The roots of Clivia are thick, meaty, and intended to hold water. A mature specimen’s bulging mass of roots can frequently fill the pot completely, pushing the growth media up and over the container’s edge. Clivia plants should only be moved to a larger pot once this has occurred.
Plants operate best when a small container constrains their roots, so resist the desire to relocate the plant into a significantly larger pot than the one it came from. Fibrous loam, gritty grit, decomposing manure, and leaf mold make an excellent potting mix.
Clivias, unlike many other plants, may thrive in bright or low light and moist or dry soil. They like well-drained, organic soil in bright sunshine, with early morning or late afternoon sun but shaded in between, as direct sunlight will burn the leaves.
These plants’ capacity to live in settings that are inappropriate for most other plants makes them incredibly hardy houseplants and great candidates for growing in places where few other plants appear to flourish.
Plant the bulbs in the autumn or early spring. Only a little layer of soil should be applied to the swollen roots. The white stem section should be nearly buried. Clivias require frequent watering and fertilization when in active development. Water sparingly after that. If you’re growing Clivias in a container, try not to disturb them. When they grow overloaded, try to split them.
Clivia miniata propagation
Clivias can be reproduced through division; however, offsets are most commonly separated after the plants have bloomed in late spring or early summer. Plants normally begin generating one or more offsets each year after three or four years.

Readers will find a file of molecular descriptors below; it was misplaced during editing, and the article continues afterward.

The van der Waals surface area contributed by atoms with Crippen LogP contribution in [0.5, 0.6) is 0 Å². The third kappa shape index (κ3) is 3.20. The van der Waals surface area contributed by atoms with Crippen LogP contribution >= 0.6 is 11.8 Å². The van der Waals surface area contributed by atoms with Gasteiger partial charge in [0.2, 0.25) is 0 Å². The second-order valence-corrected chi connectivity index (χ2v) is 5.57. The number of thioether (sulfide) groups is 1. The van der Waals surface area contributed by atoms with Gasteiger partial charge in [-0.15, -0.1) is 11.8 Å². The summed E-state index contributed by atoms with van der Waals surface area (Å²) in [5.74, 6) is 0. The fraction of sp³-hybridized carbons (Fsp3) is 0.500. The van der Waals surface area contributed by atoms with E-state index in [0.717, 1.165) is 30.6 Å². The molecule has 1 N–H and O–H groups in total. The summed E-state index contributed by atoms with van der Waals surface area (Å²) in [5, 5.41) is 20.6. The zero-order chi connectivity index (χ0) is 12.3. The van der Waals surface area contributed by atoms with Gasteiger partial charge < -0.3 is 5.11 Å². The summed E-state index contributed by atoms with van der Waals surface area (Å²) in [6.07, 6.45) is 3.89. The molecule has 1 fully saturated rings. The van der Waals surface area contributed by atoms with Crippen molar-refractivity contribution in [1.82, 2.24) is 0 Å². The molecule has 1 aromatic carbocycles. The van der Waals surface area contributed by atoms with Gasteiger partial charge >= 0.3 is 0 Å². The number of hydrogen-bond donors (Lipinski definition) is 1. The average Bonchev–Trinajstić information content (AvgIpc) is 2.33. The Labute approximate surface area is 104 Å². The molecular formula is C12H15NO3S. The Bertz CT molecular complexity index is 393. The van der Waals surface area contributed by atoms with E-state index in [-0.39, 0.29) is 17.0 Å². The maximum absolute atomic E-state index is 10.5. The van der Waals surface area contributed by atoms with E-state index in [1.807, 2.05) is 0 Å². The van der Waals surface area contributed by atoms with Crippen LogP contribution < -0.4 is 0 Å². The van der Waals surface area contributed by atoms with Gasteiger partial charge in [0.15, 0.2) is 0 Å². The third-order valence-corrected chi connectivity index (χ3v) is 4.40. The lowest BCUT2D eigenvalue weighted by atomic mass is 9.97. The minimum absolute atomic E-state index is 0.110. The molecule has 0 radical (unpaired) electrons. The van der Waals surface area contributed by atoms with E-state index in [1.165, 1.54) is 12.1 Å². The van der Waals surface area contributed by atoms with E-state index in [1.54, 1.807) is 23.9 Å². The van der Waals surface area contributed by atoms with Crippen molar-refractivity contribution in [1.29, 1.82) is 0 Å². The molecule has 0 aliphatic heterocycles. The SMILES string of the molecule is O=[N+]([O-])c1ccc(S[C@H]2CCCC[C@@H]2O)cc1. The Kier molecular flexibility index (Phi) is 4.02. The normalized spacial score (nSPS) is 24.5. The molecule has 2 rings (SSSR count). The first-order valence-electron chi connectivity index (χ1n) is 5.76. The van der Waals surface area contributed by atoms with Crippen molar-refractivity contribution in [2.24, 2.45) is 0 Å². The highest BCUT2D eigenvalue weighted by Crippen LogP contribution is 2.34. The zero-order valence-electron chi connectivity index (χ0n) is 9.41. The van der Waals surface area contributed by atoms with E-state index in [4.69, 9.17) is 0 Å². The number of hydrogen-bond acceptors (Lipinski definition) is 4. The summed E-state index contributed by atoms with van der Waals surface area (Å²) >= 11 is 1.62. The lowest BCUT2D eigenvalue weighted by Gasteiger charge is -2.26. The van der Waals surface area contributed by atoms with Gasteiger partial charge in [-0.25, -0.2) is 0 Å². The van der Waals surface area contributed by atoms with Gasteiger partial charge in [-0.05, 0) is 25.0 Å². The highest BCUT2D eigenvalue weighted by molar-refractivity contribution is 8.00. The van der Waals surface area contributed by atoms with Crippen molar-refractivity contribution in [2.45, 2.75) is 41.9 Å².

When an individual offset has produced three or four leaves on its own, it may be taken from the parent plant and planted in tiny pots on its own, taking care to include some roots.
Clivia miniata care
Clivias should be cultivated in bright diffused light with the growth medium primitive genera damp during the spring and summer. The plants can also be encouraged to blossom if they are allowed to dry out completely for two months in the winter and the temperature is reduced to around 10 – 15°C.
Watering can be increased and plants transferred to a site with typical growth conditions after a blossom stalk has begun to appear.
If the flowering stalk fails to elongate, leaving the cluster of flowers compressed between the leaves near the base of the plant, most often caused by the plant not having the proper rest period. Where Clivia plants are grown in low light conditions, they will rarely flower but will serve as reliable foliage plants.
Clivia Miniata Problems
- Crown rot can be caused by overwatering. Overhead watering can create rust on the leaves.
- Can’t see blooming? Clivias that did not blossom were not given a cool rest in the fall for several weeks. It also helps to retain the plant in its container. When its thick, meaty roots are a little packed in the container, it blooms best. Remember that Clivia miniata plants must be at least 3 years old before blooming. The wait is well worth it; this houseplant will blossom consistently and for many years.
- Is there something bothering your plant? Mealybugs that are fluffy and white can be seen grouped around the base of the leaves. Any infestation should be treated quickly.
- Keep the leaves clean. Wipe the leaves thoroughly with a gentle, wet cloth to eliminate any dust. Clivia leaves are naturally shiny, so don’t use leaf shine treatments.
Feed with a high-phosphorous fertilizer every two weeks from spring through fall. During the winter, stop feeding.
You can also watch the video on Clivia Miniata (Fire Lily) Care and Dormancy